Over the last few months, details have begun to emerge about soon-to-be-introduced legislation aimed at making the U.S. tax regime less unforgiving for the 9 million Americans estimated to live overseas, growing numbers of whom say they feel they now have no choice but to renounce their U.S. citizenships.
The legislation, which thus far has not been published nor, as far as anyone knows, yet been given a name, is expected to be introduced by the end of this month, with North Carolina House Rep. George Holding its chief sponsor.
Among other things, Holding's bill is understood to propose giving expatriate Americans the option of replacing the U.S.’s current citizenship-based tax (CBT) regime, as it applies to them, with a “territorial taxation for individuals” (TTFI) system. Those who would prefer to continue to be taxed under the existing CBT regime could, under this legislation, be allowed to do so.
Holding, who is a Republican, has previously expressed his concern about the problems expatriate Americans face as a result of the way the citizenship-based regime affects them, and his interest in seeing this changed. On a video clip posted last year by the American Citizens Abroad organisation, he is quoted as having said that he was "looking forward" to working to ensure that "American citizens" would be able to have "a level playing field around the globe as well."
The term “territorial-based taxation for individuals” represents its Republican proponents’ intention of linking it in concept to the Trump Administration’s introduction last year, in the so-called Tax Cuts & Jobs Act, of a territorial-based tax regime for corporations.
Proponents of the TTFI concept argue that it corrects problems in the Trump legislation that emerged only after it was signed into law, which some say were probably the result of the speed at which the Tax Cuts & Jobs act was drawn up and passed by both houses of Congress, before being signed into law just three days before Christmas.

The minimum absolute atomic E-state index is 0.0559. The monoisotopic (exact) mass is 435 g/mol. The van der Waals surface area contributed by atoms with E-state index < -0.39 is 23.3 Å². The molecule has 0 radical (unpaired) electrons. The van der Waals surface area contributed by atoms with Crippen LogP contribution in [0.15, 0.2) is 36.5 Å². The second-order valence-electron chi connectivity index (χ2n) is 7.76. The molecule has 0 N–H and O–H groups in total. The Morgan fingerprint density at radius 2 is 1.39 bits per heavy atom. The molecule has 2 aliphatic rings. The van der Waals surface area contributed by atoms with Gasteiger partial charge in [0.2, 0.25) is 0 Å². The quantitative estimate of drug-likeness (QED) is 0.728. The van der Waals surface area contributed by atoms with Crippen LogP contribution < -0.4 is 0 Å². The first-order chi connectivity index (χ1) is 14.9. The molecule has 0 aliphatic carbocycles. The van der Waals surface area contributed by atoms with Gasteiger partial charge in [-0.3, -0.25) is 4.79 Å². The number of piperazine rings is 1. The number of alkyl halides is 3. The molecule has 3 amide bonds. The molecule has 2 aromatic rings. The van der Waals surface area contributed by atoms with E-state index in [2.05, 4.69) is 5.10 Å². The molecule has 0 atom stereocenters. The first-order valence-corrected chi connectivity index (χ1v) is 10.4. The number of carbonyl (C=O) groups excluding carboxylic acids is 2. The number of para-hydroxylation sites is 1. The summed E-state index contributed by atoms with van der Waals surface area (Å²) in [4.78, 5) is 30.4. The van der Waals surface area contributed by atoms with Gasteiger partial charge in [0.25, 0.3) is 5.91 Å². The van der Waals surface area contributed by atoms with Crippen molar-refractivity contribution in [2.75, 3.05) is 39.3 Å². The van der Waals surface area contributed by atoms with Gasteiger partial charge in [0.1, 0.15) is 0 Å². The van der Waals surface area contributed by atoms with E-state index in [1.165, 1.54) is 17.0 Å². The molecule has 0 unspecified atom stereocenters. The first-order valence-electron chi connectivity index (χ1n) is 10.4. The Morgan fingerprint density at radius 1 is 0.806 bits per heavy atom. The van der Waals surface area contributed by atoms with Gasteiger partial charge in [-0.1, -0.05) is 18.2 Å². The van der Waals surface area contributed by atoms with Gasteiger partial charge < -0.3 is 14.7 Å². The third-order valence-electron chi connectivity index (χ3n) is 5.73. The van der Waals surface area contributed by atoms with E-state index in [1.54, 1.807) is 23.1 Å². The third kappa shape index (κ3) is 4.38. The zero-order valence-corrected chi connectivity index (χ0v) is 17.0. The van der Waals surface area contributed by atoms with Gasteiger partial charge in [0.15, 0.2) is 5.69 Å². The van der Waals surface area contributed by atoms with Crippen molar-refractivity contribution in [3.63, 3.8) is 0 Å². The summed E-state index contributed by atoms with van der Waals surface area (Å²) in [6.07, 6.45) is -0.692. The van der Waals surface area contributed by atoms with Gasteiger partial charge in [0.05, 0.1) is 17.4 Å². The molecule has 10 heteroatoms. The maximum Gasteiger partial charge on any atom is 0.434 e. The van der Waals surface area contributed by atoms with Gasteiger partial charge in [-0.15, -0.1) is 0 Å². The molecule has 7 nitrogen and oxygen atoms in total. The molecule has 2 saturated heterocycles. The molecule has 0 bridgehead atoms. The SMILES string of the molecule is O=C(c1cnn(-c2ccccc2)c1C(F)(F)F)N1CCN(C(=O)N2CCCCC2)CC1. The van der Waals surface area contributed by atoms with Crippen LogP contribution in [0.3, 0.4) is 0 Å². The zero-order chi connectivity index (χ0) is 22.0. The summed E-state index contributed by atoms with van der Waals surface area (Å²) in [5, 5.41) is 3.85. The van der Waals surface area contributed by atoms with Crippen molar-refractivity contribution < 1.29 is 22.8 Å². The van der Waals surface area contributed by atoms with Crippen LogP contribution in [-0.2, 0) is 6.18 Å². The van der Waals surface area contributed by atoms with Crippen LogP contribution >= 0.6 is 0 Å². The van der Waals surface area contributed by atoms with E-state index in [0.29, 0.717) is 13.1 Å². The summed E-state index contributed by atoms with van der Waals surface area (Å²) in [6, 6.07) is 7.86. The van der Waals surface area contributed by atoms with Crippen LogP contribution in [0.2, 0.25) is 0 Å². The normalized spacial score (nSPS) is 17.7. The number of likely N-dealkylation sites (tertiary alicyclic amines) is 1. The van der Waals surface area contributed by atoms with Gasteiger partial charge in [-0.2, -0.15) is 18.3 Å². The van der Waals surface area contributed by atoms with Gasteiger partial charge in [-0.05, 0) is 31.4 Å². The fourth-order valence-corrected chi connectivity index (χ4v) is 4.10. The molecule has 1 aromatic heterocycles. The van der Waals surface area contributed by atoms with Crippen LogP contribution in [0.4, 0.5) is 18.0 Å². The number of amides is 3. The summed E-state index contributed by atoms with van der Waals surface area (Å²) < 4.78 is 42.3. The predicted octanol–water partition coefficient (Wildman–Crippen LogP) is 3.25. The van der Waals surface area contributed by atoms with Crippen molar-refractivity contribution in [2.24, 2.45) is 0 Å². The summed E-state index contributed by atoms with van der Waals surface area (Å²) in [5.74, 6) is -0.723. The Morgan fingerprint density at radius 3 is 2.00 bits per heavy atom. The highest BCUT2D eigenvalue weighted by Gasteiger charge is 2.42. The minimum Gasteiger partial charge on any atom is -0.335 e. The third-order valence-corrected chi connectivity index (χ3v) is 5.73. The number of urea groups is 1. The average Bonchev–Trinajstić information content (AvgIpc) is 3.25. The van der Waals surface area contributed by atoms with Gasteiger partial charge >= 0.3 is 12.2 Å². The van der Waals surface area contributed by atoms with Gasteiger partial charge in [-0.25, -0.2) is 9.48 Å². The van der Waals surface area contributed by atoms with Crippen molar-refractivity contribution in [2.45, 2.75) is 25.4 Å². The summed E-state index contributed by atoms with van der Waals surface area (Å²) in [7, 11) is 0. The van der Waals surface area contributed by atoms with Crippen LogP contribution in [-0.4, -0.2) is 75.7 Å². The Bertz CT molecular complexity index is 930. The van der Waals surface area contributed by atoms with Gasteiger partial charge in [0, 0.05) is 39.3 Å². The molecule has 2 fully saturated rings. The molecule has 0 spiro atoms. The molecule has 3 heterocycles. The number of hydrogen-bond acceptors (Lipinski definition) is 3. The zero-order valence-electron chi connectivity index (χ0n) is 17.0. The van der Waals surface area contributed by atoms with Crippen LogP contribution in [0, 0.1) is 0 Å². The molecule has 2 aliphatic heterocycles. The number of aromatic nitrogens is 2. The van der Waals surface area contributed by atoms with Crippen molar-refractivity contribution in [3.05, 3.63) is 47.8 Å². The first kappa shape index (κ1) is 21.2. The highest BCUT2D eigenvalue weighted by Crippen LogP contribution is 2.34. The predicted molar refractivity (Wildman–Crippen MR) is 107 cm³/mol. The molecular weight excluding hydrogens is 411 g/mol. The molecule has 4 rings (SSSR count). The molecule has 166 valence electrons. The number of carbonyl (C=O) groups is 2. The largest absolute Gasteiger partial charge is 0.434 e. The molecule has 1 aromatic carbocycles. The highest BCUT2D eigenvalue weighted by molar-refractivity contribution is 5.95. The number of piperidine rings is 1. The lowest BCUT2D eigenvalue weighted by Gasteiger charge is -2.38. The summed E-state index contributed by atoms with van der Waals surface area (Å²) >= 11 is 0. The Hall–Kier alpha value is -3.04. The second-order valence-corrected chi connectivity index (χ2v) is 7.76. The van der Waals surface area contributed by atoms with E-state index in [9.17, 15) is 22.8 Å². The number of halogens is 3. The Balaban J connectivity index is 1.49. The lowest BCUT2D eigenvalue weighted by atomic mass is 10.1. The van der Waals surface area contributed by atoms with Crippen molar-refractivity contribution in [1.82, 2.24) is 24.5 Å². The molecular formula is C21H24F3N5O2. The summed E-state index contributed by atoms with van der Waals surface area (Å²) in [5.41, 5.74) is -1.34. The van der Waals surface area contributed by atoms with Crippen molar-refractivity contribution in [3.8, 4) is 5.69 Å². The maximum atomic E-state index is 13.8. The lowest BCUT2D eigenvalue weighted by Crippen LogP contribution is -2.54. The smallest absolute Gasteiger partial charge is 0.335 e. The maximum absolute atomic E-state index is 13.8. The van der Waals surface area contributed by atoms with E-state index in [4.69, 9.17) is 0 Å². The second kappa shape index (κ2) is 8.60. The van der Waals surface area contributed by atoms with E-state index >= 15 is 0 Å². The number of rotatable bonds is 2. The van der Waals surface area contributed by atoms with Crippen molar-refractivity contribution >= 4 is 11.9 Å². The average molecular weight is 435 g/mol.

Democrats in Congress and in the expatriate community are also keen to see the CBT regime replaced with one based on residency, although they refer to their preferred alternative as a residence-based tax (RBT) regime. The willingness of the Democrats to back the TTFI proposal is seen key to its passage.
Although details about Holding’s planned legislation have yet to be officially revealed, some have emerged, in part from individuals and advisers close to Holding and others involved in the bill’s drafting.
Among those who have shared what they know thus far has been Republicans Overseas chief executive and long-time anti-FATCA campaigner Solomon Yue.
Below are some of the points he and others say Holding’s bill is likely to include:
• Expatriate retirees who currently benefit from receiving their Social Security payments tax-free, under the citizenship-based tax (CBT) regime, but who could face a tax on such payments under the proposed alternative tax system, based on where individuals live, would be allowed to continue to as they are.
• Individuals who own stakes in small overseas businesses would not be required to be taxed under the new regime for corporations, and to opt for a residence-based (TTFI) regime, if their total assets are below $US10m, and they meet certain other conditions as well, such as being able to show that they have been tax compliant for the past three tax years, and that their U.S. tax has not exceeded US$165,000 in any of the three years.
• Those wishing to opt for the TTFI option must not have any U.S.-sourced income.
• Some means to "pay for" the bill: in other words, Congress will need to be assured that the tax income lost by granting some overseas-resident Americans TTFI status will be made up for in other ways. Exactly how the Holding bill would do this has not yet been spelled out.
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